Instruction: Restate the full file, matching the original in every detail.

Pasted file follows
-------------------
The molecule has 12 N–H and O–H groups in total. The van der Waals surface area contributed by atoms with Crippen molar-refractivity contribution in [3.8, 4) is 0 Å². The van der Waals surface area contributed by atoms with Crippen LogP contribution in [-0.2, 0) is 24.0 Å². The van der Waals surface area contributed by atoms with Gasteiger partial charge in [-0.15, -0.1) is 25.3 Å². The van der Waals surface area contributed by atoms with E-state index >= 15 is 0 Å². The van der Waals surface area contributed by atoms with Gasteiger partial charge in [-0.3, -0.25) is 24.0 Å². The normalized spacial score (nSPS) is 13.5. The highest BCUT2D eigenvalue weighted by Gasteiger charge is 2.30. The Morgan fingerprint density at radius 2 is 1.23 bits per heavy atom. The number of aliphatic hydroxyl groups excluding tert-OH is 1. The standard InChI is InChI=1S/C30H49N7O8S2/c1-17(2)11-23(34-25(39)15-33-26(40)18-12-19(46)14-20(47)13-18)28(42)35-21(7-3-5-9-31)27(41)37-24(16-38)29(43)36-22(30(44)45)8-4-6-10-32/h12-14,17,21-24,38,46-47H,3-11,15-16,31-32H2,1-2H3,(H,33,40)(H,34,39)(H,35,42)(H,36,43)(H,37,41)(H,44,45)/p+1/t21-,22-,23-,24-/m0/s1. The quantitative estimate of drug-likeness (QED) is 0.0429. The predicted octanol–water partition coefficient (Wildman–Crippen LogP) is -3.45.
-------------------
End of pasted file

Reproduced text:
The molecule has 12 N–H and O–H groups in total. The van der Waals surface area contributed by atoms with Crippen molar-refractivity contribution in [3.8, 4) is 0 Å². The van der Waals surface area contributed by atoms with Crippen LogP contribution in [-0.2, 0) is 24.0 Å². The van der Waals surface area contributed by atoms with Gasteiger partial charge in [-0.15, -0.1) is 25.3 Å². The van der Waals surface area contributed by atoms with E-state index >= 15 is 0 Å². The van der Waals surface area contributed by atoms with Gasteiger partial charge in [-0.3, -0.25) is 24.0 Å². The normalized spacial score (nSPS) is 13.5. The highest BCUT2D eigenvalue weighted by Gasteiger charge is 2.30. The Morgan fingerprint density at radius 2 is 1.23 bits per heavy atom. The number of aliphatic hydroxyl groups excluding tert-OH is 1. The standard InChI is InChI=1S/C30H49N7O8S2/c1-17(2)11-23(34-25(39)15-33-26(40)18-12-19(46)14-20(47)13-18)28(42)35-21(7-3-5-9-31)27(41)37-24(16-38)29(43)36-22(30(44)45)8-4-6-10-32/h12-14,17,21-24,38,46-47H,3-11,15-16,31-32H2,1-2H3,(H,33,40)(H,34,39)(H,35,42)(H,36,43)(H,37,41)(H,44,45)/p+1/t21-,22-,23-,24-/m0/s1. The quantitative estimate of drug-likeness (QED) is 0.0429. The predicted octanol–water partition coefficient (Wildman–Crippen LogP) is -3.45.